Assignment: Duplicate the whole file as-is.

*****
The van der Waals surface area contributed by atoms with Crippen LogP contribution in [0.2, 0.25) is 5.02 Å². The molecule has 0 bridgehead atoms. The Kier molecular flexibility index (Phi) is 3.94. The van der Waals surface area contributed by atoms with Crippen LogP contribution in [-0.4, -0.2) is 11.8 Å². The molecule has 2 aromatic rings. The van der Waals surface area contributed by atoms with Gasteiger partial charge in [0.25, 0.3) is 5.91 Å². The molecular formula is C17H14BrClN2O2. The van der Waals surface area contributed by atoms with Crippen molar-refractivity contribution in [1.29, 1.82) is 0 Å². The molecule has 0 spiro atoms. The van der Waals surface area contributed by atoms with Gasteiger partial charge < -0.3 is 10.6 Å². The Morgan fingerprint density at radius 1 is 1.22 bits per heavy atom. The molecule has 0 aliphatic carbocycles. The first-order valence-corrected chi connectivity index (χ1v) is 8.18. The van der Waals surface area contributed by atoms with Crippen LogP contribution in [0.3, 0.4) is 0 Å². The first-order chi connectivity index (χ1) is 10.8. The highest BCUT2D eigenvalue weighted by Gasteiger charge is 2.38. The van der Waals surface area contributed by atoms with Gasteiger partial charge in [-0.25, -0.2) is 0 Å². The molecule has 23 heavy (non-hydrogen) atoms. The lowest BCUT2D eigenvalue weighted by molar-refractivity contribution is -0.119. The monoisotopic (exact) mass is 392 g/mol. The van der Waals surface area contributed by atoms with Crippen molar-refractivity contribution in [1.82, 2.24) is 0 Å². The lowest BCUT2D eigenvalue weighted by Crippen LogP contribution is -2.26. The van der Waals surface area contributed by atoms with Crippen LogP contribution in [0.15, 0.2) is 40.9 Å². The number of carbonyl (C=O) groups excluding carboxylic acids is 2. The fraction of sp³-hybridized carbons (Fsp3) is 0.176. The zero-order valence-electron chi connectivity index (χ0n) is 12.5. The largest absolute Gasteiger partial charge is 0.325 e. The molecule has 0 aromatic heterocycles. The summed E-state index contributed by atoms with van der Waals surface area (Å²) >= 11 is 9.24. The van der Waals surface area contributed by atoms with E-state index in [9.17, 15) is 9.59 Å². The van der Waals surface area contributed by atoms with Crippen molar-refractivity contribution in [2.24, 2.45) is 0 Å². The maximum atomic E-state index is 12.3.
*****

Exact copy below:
The van der Waals surface area contributed by atoms with Crippen LogP contribution in [0.2, 0.25) is 5.02 Å². The molecule has 0 bridgehead atoms. The Kier molecular flexibility index (Phi) is 3.94. The van der Waals surface area contributed by atoms with Crippen LogP contribution in [-0.4, -0.2) is 11.8 Å². The molecule has 2 aromatic rings. The van der Waals surface area contributed by atoms with Gasteiger partial charge in [0.25, 0.3) is 5.91 Å². The molecular formula is C17H14BrClN2O2. The van der Waals surface area contributed by atoms with Crippen molar-refractivity contribution in [1.29, 1.82) is 0 Å². The molecule has 0 spiro atoms. The van der Waals surface area contributed by atoms with Gasteiger partial charge < -0.3 is 10.6 Å². The Morgan fingerprint density at radius 1 is 1.22 bits per heavy atom. The molecule has 0 aliphatic carbocycles. The first-order valence-corrected chi connectivity index (χ1v) is 8.18. The van der Waals surface area contributed by atoms with Crippen LogP contribution in [0.3, 0.4) is 0 Å². The first-order chi connectivity index (χ1) is 10.8. The highest BCUT2D eigenvalue weighted by Gasteiger charge is 2.38. The van der Waals surface area contributed by atoms with Gasteiger partial charge in [-0.25, -0.2) is 0 Å². The molecule has 23 heavy (non-hydrogen) atoms. The lowest BCUT2D eigenvalue weighted by molar-refractivity contribution is -0.119. The monoisotopic (exact) mass is 392 g/mol. The van der Waals surface area contributed by atoms with Crippen molar-refractivity contribution in [1.82, 2.24) is 0 Å². The lowest BCUT2D eigenvalue weighted by Crippen LogP contribution is -2.26. The van der Waals surface area contributed by atoms with Crippen LogP contribution in [0.15, 0.2) is 40.9 Å². The number of carbonyl (C=O) groups excluding carboxylic acids is 2. The fraction of sp³-hybridized carbons (Fsp3) is 0.176. The zero-order valence-electron chi connectivity index (χ0n) is 12.5. The largest absolute Gasteiger partial charge is 0.325 e. The molecule has 0 aromatic heterocycles. The summed E-state index contributed by atoms with van der Waals surface area (Å²) >= 11 is 9.24. The van der Waals surface area contributed by atoms with E-state index in [9.17, 15) is 9.59 Å². The van der Waals surface area contributed by atoms with Crippen molar-refractivity contribution in [2.24, 2.45) is 0 Å². The maximum atomic E-state index is 12.3.